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The House of Mirth
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The House of Mirth
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as in: subdue opposition Define
to control or put down by force or intimidation
  • Men pass through such superhuman loves and outlive them: they are the probation subduing the heart to human joys.
  • Something in his prompt acquiescence frightened her; she felt behind it the stored force of a patience that might subdue the strongest will.

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  • The sacrifice she had made had seemed unavailing enough; no trace remained in Lily of the subduing influences of that hour; but Gerty’s tenderness, disciplined by long years of contact with obscure and inarticulate suffering, could wait on its object with a silent forbearance which took no account of time.

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  • She was threatening people with a knife, but police used a Taser to subdue her.
  • The government subdued the uprising.

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unspecified meaning
  • Certainly no one need have confessed such acquiescence in her lot as was revealed in the "useful" colour of Gerty Farish’s gown and the subdued lines of her hat: it is almost as stupid to let your clothes betray that you know you are ugly as to have them proclaim that you think you are beautiful.
  • If they were less vivid in hue, more subdued to the half-tints of her personality and her experience, they were for that very reason better suited to her mental vision.

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  • The attitude revealed the long slope of her slender sides, which gave a kind of wild-wood grace to her outline—as though she were a captured dryad subdued to the conventions of the drawing-room; and Selden reflected that it was the same streak of sylvan freedom in her nature that lent such savour to her artificiality.
  • Five minutes’ talk sufficed to show that some alien influence had been at work, and that it had not so much subdued his resentment as weakened his will, so that he moved under it in a state of apathy, like a dangerous lunatic who has been drugged.
  • And it was not, after the first moment, the horror of the idea that held her spell-bound, subdued to his will; it was rather its subtle affinity to her own inmost cravings.
  • Indeed, so skilfully had the personality of the actors been subdued to the scenes they figured in that even the least imaginative of the audience must have felt a thrill of contrast when the curtain suddenly parted on a picture which was simply and undisguisedly the portrait of Miss Bart.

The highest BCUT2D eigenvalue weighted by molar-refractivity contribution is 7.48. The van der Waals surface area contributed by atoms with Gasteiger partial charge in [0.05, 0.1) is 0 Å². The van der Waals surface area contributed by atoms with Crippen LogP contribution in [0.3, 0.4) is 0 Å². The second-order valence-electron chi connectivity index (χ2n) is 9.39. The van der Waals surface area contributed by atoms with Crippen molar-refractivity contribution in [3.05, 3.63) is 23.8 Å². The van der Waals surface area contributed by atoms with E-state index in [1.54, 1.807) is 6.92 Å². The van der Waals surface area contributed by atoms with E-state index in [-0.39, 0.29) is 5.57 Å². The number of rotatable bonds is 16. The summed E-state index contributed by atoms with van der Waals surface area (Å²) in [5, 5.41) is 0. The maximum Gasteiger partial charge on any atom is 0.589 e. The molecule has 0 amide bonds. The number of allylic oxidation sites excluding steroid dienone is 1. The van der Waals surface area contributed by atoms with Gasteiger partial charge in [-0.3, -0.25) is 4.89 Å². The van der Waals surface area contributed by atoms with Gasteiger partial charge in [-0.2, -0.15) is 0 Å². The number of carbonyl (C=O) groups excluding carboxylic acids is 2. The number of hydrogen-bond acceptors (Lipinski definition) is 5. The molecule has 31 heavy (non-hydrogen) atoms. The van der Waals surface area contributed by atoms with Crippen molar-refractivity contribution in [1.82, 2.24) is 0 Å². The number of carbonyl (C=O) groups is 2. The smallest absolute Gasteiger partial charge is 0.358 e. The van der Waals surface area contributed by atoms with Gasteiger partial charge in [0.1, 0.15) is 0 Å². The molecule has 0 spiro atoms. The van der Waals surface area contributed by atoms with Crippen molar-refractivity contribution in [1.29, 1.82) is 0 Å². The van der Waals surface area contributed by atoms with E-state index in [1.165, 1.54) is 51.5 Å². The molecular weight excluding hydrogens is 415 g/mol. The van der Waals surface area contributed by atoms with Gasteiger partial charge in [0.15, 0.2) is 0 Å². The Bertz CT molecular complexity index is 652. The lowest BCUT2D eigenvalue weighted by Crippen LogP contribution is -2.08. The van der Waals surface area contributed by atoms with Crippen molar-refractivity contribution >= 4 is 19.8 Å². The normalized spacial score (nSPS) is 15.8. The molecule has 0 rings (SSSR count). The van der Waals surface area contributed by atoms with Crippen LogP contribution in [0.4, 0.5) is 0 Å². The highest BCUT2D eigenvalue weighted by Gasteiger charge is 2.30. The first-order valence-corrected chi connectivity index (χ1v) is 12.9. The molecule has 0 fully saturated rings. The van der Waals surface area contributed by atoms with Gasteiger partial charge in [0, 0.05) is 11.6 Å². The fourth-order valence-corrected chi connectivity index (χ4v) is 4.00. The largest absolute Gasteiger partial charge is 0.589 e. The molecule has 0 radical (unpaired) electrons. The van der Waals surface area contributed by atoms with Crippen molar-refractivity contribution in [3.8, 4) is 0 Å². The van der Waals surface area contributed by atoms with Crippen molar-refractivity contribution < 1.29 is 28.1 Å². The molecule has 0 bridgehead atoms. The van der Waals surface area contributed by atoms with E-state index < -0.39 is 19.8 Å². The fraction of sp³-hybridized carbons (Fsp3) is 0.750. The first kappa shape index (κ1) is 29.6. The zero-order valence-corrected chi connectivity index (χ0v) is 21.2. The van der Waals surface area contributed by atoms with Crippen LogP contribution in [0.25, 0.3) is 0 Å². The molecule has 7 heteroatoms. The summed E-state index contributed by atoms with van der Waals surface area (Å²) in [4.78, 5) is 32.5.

• One or two made faint motions of recognition, which might have been subdued either by the solemnity of the scene, or by the doubt as to how far the others meant to go; Mrs. Jack Stepney gave a careless nod, and Grace Stepney, with a sepulchral gesture, indicated a seat at her side.
  • Jack Stepney, in his new character as the richest nephew, tacitly took the lead, emphasizing his importance by the deeper gloss of his mourning and the subdued authority of his manner; while his wife’s bored attitude and frivolous gown proclaimed the heiress’s disregard of the insignificant interests at stake.
  • But the idealist subdued to vulgar necessities must employ vulgar minds to draw the inferences to which he cannot stoop; and it was easier for Lily to let Mrs. Fisher formulate her case than to put it plainly to herself.
  • There was a subdued gasp of surprise, a rapid turning of heads, and a surging of sable figures toward the corner in which Miss Stepney wailed out her sense of unworthiness through the crumpled ball of a black-edged handkerchief.

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  • Mrs. Bry’s TABLEAUX wanted none of the qualities which go to the producing of such illusions, and under Morpeth’s organizing hand the pictures succeeded each other with the rhythmic march of some splendid frieze, in which the fugitive curves of living flesh and the wandering light of young eyes have been subdued to plastic harmony without losing the charm of life.

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To see samples from other sources, click a word sense below:
as in: subdue opposition Define
to control or put down by force or intimidation
as in: subdued colors Define
to reduce the intensity of something -- such as colors, light, conversation, or mood or in the form subdued: describing something of low intensity
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